Aside from our indian friends, the thing which most bothers me concerning having to have left the jungle so quickly, is the fact that we were forced to leave behind our library. Books are like friends and to think of the many volumes sitting and molding with out use is sad. To this day, I find myself searching my book shelves for a title only to recall it was left behind.

C.S. Lewis says… read old books!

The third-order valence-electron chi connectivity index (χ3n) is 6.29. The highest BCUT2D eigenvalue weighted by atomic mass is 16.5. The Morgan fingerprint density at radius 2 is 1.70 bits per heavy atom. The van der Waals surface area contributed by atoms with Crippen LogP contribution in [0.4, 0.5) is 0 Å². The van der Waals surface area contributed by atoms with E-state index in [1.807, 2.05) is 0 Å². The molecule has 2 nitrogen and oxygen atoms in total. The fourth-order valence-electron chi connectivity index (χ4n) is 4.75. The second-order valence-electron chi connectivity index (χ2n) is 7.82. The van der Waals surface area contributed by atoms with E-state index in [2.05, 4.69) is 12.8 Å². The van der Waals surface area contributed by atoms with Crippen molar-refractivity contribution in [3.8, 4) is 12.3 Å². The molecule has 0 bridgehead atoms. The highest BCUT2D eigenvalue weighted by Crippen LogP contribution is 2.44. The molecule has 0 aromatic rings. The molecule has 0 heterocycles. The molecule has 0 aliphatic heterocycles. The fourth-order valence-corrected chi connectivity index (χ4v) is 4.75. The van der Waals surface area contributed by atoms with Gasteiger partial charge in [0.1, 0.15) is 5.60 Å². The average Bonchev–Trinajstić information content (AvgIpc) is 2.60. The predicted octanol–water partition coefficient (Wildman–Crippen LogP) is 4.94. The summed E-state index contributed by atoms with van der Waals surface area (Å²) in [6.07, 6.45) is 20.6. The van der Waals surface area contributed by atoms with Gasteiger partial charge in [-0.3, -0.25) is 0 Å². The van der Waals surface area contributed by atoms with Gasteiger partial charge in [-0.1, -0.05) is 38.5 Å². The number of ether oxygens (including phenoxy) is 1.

Every age has its own outlook. It is specially good at seeing certain truths and specially liable to make certain mistakes. We all, therefore, need the books that will correct the characteristic mistakes of our own period. And that means the old books. All contemporary writers share to some extent the contemporary outlook - even those, like myself, who seem most opposed to it. Nothing strikes me more when I read the controversies of past ages than the fact that both sides were usually assuming without question a good deal which we should now absolutely deny. They thought that they were as completely opposed as two sides could be, but in fact they were all the time secretly united - united with each other and against earlier and later ages - by a great mass of common assumptions. We may be sure that the characteristic blindness of the twentieth century - the blindness about which posterity will ask, “But how could they have thought that?” - lies where we have never suspected it, and concerns something about which there is untroubled agreement between Hitler and President Roosevelt or between Mr. H. G. Wells and Karl Barth. None of us can fully escape this blindness, but we shall certainly increase it, and weaken our guard against it, if we read only modern books. Where they are true they will give us truths which we half knew already. Where they are false they will aggravate the error with which we are already dangerously ill. The only palliative is to keep the clean sea breeze of the centuries blowing through our minds, and this can be done only by reading old books. Not, of course, that there is any magic about the past. People were no cleverer then than they are now; they made as many mistakes as we. But not the same mistakes. They will not flatter us in the errors we are already committing; and their own errors, being now open and palpable, will not endanger us. Two heads are better than one, not because either is infallible, but because they are unlikely to go wrong in the same direction. To be sure, the books of the future would be just as good a corrective as the books of the past, but unfortunately we cannot get at them.